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Might Australia Have Failed? Endowments, Institutions and Contingency

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  • Ian McLean

    () (School of Economics, University of Adelaide)

Abstract

Some of the hypotheses regarding the role of institutions in long-run growth which have recently been advanced in the growth and history literatures imply that, given its initial conditions, Australia in the nineteenth century should have acquired quite different economic (and political) institutions from those it did, leading in turn to lower long-term growth rates than it actually achieved. In accounting for why this did not occur in Australia, it is suggested here that the emphasis in these literatures on both initial conditions and on institutional persistence is misplaced relative to the importance of institutional innovation, adaptation, and even disappearance. The mechanisms linking initial endowments and institutional change in Australia are complex, with timing, sequence, and chance playing a prominent role. The economic institutions examined in this paper are the markets for convict and indentured labor, and the property rights in - and conditions of access to - the abundant natural resources (land and gold).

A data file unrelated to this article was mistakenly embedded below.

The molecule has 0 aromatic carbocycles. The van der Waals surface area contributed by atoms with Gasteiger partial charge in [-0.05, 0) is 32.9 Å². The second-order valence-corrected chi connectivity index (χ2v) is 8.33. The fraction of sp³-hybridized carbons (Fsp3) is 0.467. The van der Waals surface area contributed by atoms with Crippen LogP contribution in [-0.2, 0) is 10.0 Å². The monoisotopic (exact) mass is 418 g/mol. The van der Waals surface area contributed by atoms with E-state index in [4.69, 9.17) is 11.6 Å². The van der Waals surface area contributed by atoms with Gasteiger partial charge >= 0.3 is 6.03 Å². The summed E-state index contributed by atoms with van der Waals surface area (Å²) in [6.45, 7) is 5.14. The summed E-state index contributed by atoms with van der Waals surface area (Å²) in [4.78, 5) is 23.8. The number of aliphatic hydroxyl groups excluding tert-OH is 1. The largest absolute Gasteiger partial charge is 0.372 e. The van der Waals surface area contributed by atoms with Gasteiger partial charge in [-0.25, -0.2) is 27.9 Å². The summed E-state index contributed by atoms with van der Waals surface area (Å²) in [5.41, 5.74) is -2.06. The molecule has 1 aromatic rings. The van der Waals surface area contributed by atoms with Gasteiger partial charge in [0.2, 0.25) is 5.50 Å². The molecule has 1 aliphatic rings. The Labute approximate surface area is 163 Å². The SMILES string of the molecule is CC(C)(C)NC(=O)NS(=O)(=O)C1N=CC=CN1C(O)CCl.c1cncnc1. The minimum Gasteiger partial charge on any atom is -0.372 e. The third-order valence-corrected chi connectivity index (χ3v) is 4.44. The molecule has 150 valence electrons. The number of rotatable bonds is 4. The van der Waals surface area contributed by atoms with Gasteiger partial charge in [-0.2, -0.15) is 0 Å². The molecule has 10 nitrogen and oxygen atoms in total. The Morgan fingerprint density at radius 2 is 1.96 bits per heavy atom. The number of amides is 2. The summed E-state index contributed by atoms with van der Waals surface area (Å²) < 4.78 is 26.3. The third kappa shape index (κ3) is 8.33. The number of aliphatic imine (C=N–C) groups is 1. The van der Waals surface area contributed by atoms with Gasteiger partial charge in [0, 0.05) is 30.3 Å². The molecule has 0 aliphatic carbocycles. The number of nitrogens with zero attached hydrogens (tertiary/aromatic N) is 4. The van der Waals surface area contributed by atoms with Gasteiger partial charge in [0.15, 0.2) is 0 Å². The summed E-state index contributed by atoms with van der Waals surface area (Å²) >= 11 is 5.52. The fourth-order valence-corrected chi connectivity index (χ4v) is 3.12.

Suggested Citation

  • Ian McLean, 2007. "Might Australia Have Failed? Endowments, Institutions and Contingency," School of Economics Working Papers 2007-04, University of Adelaide, School of Economics.
  • Handle: RePEc:adl:wpaper:2007-04
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    File URL: http://www.economics.adelaide.edu.au/research/papers/doc/wp2007-04.pdf
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    Cited by:

    1. Ian W. McLean, 2010. "Responding to Shocks: Australia's Institutions and Policies," School of Economics Working Papers 2010-30, University of Adelaide, School of Economics.
    2. Barry Eichengreen & David Leblang, 2008. "Democracy And Globalization," Economics and Politics, Wiley Blackwell, vol. 20(3), pages 289-334, November.

    More about this item

    Keywords

    institutional development; Australia; property rights; natural resources; economic history;

    JEL classification:

    • N97 - Economic History - - Regional and Urban History - - - Africa; Oceania
    • H11 - Public Economics - - Structure and Scope of Government - - - Structure and Scope of Government
    • O11 - Economic Development, Innovation, Technological Change, and Growth - - Economic Development - - - Macroeconomic Analyses of Economic Development

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